Cyber wrap
14 Dec 2016| and

For the final two cyber wraps of 2016, ICPC will review some of the biggest cyber stories to make headlines over the last twelve months so that we can all laugh, cry and reflect on the year that was together.

On the home front, 2016 was a big year. Australia’s Cyber Security Strategy was released in April by Prime Minister Malcolm Turnbull. The Strategy committed a total of $230 million to new initiatives to strengthen Australia’s cyber security, in addition to the $400 million funding already allocated to cyber security efforts in the 2016 Defence White Paper. The Strategy also created a new ministerial position for cyber issues, with two new positions—a Special Adviser to the PM, and a Cyber Ambassador—joining the existing ACSC Coordinator. Work has commenced on new capital city threat sharing centres and academic Centres of Excellence, as have preparations to move the ACSC from within ASIO HQ to new digs that will be more accessible to private sector partners and cyber workers with lower levels of security clearance. While those are all promising signs for the implementation of the Strategy, there’s been some criticism from industry about the pace of implementation. Full steam ahead for 2017.

Australia’s offensive cyber capability, which is being housed in the Australian Signals Directorate HQ, was also announced in the Strategy. While there understandably isn’t much detail available, the PM revealed that Australia’s capabilities have been engaged against Daesh’s cyber efforts in the Middle East. Other Australian highlights for 2016 include the second annual ACSC Threat Report which revealed a state actor was behind the hack of the Australia’s Bureau of Meteorology which took place last year.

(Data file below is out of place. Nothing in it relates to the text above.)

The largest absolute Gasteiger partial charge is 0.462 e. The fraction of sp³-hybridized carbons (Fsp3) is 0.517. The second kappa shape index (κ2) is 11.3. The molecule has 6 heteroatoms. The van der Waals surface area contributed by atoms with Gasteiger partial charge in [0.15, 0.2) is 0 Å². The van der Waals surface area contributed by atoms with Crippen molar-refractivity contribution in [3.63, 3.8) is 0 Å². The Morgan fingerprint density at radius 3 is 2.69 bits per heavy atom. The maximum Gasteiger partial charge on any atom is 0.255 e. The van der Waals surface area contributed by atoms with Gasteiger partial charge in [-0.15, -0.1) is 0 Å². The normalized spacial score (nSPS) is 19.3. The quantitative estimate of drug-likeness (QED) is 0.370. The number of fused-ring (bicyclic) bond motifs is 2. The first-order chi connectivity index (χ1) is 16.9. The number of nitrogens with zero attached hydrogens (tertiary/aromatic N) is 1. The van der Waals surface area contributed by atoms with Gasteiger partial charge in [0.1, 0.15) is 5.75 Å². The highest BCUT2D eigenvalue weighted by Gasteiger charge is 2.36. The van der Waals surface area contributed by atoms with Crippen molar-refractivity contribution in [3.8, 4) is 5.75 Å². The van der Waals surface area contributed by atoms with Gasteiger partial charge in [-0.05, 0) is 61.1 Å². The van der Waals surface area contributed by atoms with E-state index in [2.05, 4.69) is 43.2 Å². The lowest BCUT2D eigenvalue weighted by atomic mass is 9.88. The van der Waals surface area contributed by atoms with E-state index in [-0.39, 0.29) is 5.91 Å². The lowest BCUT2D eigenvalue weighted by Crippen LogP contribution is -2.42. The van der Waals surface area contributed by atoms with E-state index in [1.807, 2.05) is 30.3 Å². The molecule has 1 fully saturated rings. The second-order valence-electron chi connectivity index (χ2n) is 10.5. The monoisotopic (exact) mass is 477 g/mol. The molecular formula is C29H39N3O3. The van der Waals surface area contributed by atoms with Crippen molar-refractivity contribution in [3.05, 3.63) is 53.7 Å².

2016 also saw a major change in how the internet is managed worldwide, with the transition of the Internet of Assigned Numbers Authority (IANA) from a US Department of Commerce contract to a standalone multi-stakeholder-led institution. The move was the culmination of a policy plan which stretches back to the Clinton administration, which was spurred along by the Snowden disclosures and increasing international concern about the US’s role in internet governance. The transition was delayed several times as the multi-stakeholder community struggled to implement a plan to take on the function, and was nearly further delayed by court action initiated by US Senator Ted Cruz. However, the move was eventually successful on 1 October. While the average Internet user wouldn’t have noticed any difference, the transition is a win for proponents of the multi-stakeholder model of internet governance.

Several other countries released new cyber strategies in 2016, with Britain, Germany,  New Zealand and Singapore providing some interesting policy contrasts to Australia’s effort. Britain’s government is taking a stronger position in protecting its citizens online, Germany is increasingly concerned about privacy, New Zealand is focused on cybercrime and education, and Singapore remains set on maximising digital growth’s full potential.

Cyber security incidents also remained weekly news in 2016. The fallout from the Dyn DDoS incident back in October continues to reverberate as other attempts to exploit security vulnerabilities of IoT infrastructure have followed—including one affecting Germany’s Deutsch Telekom earlier last month. In the US, the revelation that Yahoo! had hidden a 2014 data breach complicated the planned Verizon takeover. Other big breaches this year include the DNC hack (which we’ll cover next week), the US$81 billion dollar compromise of the SWIFT network through Bangladesh’s Central Bank, and Australia’s largest ever data breach—when the Red Cross Blood Service accidentally leaked the personal information of more than 550,000 donors.

We’ll see you next Wednesday for part two of our wrap-up of the year that was!